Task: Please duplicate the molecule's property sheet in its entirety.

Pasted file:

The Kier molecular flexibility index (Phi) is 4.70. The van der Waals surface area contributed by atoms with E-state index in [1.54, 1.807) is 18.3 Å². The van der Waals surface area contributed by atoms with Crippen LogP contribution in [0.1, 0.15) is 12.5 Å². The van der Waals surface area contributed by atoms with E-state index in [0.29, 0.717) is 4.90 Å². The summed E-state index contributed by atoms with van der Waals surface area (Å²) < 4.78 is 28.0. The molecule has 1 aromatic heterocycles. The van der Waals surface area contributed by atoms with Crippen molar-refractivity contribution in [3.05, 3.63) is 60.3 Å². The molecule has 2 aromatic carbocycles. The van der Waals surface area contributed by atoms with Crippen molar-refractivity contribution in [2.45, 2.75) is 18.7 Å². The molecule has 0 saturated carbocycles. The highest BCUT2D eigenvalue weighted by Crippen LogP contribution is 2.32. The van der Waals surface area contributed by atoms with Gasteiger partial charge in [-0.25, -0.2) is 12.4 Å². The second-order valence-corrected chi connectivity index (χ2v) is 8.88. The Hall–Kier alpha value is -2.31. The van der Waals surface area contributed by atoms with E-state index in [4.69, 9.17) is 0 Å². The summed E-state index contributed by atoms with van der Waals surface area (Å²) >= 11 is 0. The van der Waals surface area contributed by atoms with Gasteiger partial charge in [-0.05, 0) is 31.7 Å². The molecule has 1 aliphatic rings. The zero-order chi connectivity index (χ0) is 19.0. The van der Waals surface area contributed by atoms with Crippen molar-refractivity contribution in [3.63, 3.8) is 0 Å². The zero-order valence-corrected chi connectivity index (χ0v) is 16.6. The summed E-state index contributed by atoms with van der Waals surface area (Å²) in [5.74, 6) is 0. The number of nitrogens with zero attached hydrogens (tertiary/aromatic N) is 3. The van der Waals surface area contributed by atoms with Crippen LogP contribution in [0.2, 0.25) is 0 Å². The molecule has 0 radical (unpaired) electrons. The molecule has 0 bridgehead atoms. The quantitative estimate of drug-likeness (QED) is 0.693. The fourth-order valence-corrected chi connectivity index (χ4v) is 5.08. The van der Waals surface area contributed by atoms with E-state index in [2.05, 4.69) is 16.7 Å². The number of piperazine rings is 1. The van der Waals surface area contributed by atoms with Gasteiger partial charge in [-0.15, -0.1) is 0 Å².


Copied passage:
The Kier molecular flexibility index (Phi) is 4.70. The van der Waals surface area contributed by atoms with E-state index in [1.54, 1.807) is 18.3 Å². The van der Waals surface area contributed by atoms with Crippen LogP contribution in [0.1, 0.15) is 12.5 Å². The van der Waals surface area contributed by atoms with E-state index in [0.29, 0.717) is 4.90 Å². The summed E-state index contributed by atoms with van der Waals surface area (Å²) < 4.78 is 28.0. The molecule has 1 aromatic heterocycles. The van der Waals surface area contributed by atoms with Crippen molar-refractivity contribution in [3.05, 3.63) is 60.3 Å². The molecule has 2 aromatic carbocycles. The van der Waals surface area contributed by atoms with Crippen molar-refractivity contribution in [2.45, 2.75) is 18.7 Å². The molecule has 0 saturated carbocycles. The highest BCUT2D eigenvalue weighted by Crippen LogP contribution is 2.32. The van der Waals surface area contributed by atoms with Gasteiger partial charge in [-0.25, -0.2) is 12.4 Å². The second-order valence-corrected chi connectivity index (χ2v) is 8.88. The Hall–Kier alpha value is -2.31. The van der Waals surface area contributed by atoms with E-state index in [4.69, 9.17) is 0 Å². The summed E-state index contributed by atoms with van der Waals surface area (Å²) >= 11 is 0. The van der Waals surface area contributed by atoms with Gasteiger partial charge in [-0.05, 0) is 31.7 Å². The molecule has 1 aliphatic rings. The zero-order chi connectivity index (χ0) is 19.0. The van der Waals surface area contributed by atoms with Crippen molar-refractivity contribution in [3.63, 3.8) is 0 Å². The zero-order valence-corrected chi connectivity index (χ0v) is 16.6. The summed E-state index contributed by atoms with van der Waals surface area (Å²) in [5.74, 6) is 0. The number of nitrogens with zero attached hydrogens (tertiary/aromatic N) is 3. The van der Waals surface area contributed by atoms with Crippen LogP contribution in [0.2, 0.25) is 0 Å². The molecule has 0 radical (unpaired) electrons. The molecule has 0 bridgehead atoms. The quantitative estimate of drug-likeness (QED) is 0.693. The fourth-order valence-corrected chi connectivity index (χ4v) is 5.08. The van der Waals surface area contributed by atoms with E-state index in [2.05, 4.69) is 16.7 Å². The number of piperazine rings is 1. The van der Waals surface area contributed by atoms with Gasteiger partial charge in [-0.15, -0.1) is 0 Å².